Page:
Practice Quiz on The Great Gatsby: Questions & Answers

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Questions & Answers

  1. List and explain important symbols in the novel.

    • The green light at the end of the dock symbolizes Gatsby’s longing for daisy. In a broader context, it represents the unreachability of the American Dream.

    • The Valley of Ashes represents the negative side effects of greed.

    • The Eyes of Dr. T.J. Eckelburg represent different things to different characters. The common thread is that someone is watching over them.

  2. What examples of modernism are present in the novel?

    • Modernist writers, such as Fitzgerald, felt that traditional institutions–churches, governments, society in general–had led them into World War I and had failed them. Fitzgerald hints that God, symbolized by the eyes of Dr. T.J. Eckleburg, looks on, but does nothing. Fitzgerald’s novel contends that greed, corruption, and the desire for ease and luxuries had usurped the American Dream.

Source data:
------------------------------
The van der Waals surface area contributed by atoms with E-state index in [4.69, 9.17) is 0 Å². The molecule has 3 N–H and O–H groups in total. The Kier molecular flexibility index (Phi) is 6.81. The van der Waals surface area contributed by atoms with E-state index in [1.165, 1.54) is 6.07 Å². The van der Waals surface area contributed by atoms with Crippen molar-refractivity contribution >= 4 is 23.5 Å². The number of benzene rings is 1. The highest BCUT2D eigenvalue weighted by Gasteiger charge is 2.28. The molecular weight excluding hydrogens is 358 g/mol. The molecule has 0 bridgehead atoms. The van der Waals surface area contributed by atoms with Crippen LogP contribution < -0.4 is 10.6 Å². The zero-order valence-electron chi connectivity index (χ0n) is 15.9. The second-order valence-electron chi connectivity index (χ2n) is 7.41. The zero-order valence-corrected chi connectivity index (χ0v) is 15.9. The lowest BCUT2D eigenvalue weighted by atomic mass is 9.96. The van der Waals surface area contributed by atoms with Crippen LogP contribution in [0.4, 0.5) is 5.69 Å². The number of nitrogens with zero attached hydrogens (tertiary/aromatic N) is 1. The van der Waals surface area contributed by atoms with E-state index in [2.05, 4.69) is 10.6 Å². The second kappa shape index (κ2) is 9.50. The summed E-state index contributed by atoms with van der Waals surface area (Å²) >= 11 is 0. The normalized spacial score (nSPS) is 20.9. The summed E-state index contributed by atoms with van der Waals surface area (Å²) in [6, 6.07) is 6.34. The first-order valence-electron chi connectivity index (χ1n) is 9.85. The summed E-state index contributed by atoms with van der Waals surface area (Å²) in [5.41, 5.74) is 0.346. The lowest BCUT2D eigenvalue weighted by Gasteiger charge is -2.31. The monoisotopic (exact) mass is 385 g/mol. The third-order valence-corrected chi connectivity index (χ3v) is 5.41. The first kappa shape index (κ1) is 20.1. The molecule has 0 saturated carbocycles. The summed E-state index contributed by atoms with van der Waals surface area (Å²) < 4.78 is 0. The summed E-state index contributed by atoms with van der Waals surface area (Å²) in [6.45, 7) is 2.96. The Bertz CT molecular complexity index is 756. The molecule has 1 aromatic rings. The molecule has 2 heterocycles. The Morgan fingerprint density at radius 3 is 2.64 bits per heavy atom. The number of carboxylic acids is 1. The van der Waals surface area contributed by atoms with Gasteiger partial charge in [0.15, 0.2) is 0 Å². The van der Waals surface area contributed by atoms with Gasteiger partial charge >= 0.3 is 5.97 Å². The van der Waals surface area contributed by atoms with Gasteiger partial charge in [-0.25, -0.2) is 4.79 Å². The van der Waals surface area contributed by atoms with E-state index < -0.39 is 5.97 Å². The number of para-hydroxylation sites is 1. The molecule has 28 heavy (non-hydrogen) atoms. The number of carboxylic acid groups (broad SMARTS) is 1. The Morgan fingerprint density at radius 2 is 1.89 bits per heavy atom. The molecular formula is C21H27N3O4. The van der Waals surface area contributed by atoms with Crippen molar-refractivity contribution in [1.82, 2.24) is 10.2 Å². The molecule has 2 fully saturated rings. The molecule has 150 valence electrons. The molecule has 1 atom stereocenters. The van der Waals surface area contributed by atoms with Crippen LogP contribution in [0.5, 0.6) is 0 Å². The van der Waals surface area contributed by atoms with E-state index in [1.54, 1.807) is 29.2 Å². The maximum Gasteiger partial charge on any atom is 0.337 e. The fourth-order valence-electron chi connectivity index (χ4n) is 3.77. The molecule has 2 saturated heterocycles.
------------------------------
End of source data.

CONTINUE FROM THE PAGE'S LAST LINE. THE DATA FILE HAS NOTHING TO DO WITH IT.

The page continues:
3. What makes Gatsby so “great”? What makes him not so “great”?

    • Everything Gatsby does is magnificent–his car, his mansion, and his parties are flashy and extravagant. He undertakes winning back Daisy in a most spectacular way. He’s not so great insomuch that is riches were earned illegally and he’s chasing an elusive dream, Daisy, who is not worthy of his admiration.
  4. In what ways are the characters in the novel reckless?

    • Tom has an affair with Myrtle Wilson, recklessly causing stress on two marriages. Myrtle recklessly runs to greet the car that she believes Tom is driving. Daisy, driving recklessly, runs her over and kills her. Tom recklessly tells George Wilson where Gatsby lives with the hope that he recklessly kills him, which he does. Gatsby throws reckless parties and pursues Daisy with reckless abandon.
  5. What role does geography play in the novel?

    • There is a constant struggle between east and west. There’s East Egg vs. West Egg and the East vs. the Midwest. The novel’s narrator is caught between the two. He’s from the Midwest, yet learns the bond business in the East. He’s Daisy’s cousin, an East-egger and Gatsby’s friend, a West-egger. His efforts to bring the two together fail.

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This post is part of the series: The Great Gatsby Study Guide

Don’t get humiliated in front of your friends and riddled with bullets on your next exam. Take a look at this study guide instead.

  1. Symbolism in The Great Gatsby
  2. Famous Quotes From The Great Gatsby With Analysis
  3. The Main Themes in The Great Gatsby
  4. Characters in The Great Gatsby
  5. The Great Gatsby Study Guide: Answers to Important Questions